I thought I was so clever (read: righteous), putting charity on my to-list for Vegas.I could sound all mysterious and say that I didn't know what form it would take but to be honest, I foresaw dropping coins into all the cups we saw and then proudly putting a check mark on the list as we flew back home. And that's how I started. When our rental car slowed at an intersection and I caught sight of a man pacing the island, I nudged my husband to roll down the window and give him change. And then we encountered several more as we walked the strip. Same thing. Drop some change. Feel good about self. Keep walking.
Then I heard a story about how many panhandlers here aren't quite as desperate as they let on and abuse this "system". So I stopped risking my money going into selfish hands and avoided eye contact with anybody in my peripherals for the next day. At one point we passed three placard-wielding Christians, hollering out repent, Jesus is the way-type exclamations. Straight out of the movies. How bold, I thought. Proclaiming your faith in a high-traffic area. Not thirty seconds later I saw a small huddle in front of me. A couple was squatting, facing a panhandler offering a sandwich from their box of about ten. The action looked intentional, with the remaining sandwiches headed for other street dwellers they would seek out.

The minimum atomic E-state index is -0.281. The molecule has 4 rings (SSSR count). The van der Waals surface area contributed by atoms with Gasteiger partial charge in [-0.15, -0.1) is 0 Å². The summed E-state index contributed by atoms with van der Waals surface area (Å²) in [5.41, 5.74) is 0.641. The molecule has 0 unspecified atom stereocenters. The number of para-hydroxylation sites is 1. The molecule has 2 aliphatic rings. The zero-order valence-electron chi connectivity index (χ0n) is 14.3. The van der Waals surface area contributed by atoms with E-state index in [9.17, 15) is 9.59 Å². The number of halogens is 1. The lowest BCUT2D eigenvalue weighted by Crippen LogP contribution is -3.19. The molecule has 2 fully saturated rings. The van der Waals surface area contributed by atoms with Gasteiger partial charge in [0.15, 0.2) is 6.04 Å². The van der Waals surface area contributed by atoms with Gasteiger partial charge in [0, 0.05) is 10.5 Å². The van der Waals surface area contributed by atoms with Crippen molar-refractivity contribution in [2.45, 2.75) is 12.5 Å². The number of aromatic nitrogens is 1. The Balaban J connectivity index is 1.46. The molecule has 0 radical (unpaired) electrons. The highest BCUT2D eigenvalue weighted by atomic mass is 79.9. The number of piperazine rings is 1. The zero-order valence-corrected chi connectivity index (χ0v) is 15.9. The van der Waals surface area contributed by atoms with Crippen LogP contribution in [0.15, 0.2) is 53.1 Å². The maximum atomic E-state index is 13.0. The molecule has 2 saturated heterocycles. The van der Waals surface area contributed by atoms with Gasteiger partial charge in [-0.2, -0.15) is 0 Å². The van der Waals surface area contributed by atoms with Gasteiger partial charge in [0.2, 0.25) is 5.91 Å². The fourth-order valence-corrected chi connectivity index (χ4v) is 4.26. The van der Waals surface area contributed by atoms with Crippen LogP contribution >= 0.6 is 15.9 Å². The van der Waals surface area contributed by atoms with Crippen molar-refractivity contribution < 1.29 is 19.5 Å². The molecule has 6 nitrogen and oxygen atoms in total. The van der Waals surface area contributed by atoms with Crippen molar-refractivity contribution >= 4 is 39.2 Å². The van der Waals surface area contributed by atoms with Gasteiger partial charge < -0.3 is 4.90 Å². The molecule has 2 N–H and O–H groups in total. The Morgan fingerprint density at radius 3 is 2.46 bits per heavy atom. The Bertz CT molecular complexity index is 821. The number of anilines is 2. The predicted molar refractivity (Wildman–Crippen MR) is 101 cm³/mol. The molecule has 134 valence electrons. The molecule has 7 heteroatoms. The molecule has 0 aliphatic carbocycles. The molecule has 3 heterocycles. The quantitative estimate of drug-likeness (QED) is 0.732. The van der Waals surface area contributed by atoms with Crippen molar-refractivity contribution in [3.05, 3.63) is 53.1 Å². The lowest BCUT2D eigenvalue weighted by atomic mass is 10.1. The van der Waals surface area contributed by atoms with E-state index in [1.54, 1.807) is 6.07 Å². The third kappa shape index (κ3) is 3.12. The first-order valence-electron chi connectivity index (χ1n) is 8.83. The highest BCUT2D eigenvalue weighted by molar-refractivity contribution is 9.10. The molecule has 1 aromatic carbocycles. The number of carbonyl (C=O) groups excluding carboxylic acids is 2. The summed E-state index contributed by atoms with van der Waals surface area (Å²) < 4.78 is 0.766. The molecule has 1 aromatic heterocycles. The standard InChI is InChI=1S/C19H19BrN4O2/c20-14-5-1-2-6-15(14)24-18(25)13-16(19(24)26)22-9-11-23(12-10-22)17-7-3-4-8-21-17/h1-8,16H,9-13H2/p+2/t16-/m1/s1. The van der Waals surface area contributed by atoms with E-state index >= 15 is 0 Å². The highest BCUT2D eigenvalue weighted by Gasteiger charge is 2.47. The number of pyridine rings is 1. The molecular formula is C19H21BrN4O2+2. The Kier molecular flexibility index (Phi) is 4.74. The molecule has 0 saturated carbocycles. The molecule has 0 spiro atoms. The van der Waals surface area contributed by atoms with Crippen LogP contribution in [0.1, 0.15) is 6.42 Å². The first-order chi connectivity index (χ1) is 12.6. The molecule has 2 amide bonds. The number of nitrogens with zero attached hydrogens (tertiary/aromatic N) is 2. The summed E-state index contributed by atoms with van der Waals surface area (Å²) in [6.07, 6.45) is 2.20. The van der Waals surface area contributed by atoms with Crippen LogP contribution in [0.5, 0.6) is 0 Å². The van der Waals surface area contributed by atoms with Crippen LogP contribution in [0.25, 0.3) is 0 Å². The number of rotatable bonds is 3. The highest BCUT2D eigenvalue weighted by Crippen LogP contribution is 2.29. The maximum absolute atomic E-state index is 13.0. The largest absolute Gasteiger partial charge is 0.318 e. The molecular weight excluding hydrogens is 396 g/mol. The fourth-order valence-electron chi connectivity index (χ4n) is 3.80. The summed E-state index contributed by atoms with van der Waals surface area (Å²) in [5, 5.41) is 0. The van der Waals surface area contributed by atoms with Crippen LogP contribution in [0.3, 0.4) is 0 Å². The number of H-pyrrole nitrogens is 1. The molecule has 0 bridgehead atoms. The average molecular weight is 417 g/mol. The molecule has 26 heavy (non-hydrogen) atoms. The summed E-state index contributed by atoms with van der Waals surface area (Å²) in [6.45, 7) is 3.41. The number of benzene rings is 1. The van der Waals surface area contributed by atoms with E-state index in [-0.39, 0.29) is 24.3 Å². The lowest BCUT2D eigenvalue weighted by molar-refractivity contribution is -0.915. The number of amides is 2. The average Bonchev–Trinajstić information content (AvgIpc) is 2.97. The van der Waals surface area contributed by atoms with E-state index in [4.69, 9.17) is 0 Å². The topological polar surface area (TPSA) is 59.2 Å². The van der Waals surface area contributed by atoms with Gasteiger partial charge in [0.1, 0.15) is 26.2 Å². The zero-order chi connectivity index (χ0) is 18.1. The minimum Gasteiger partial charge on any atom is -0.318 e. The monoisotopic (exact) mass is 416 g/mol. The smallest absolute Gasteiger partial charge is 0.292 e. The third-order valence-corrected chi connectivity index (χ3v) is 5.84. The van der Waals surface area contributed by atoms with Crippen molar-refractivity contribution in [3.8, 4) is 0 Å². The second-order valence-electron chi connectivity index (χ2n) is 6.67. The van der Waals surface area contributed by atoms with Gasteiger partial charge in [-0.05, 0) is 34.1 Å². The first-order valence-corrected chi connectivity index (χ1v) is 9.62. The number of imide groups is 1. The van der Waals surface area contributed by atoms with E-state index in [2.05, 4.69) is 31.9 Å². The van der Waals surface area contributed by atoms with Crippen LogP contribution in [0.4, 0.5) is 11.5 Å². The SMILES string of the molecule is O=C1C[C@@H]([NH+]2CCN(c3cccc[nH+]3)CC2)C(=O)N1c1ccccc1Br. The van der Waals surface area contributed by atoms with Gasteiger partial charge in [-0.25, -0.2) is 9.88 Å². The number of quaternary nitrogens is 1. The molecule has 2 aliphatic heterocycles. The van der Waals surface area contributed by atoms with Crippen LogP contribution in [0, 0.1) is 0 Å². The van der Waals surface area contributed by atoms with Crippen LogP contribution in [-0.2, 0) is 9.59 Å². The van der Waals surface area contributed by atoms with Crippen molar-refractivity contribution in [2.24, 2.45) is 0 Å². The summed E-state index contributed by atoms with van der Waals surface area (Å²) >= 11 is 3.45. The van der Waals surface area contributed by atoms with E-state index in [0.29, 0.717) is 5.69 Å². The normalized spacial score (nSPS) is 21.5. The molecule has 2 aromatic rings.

At that moment I remembered some things (remembered and not realized because I knew these things, should have known these things). First, that dropping money in a cup while not even thinking about what their true needs are is not mercy. Second, withholding my generosity to avoid risking my (my!) money or time being abused is not an option God suggests. Managing those people's hearts is God's job, making my heart unconditional is mine.
For I was hungry and you gave me something to eat, I was thirsty and you gave me something to drink, I was a stranger and you invited me in, I needed clothes and you clothed me, I was sick and you looked after me, I was in prison and you came to visit me.’ “Then the righteous will answer him, ‘Lord, when did we see you hungry and feed you, or thirsty and give you something to drink? When did we see you a stranger and invite you in, or needing clothes and clothe you? When did we see you sick or in prison and go to visit you?’ “The King will reply, ‘Truly I tell you, whatever you did for one of the least of these brothers and sisters of mine, you did for me.’ (Matthew 25:35-40 NIV)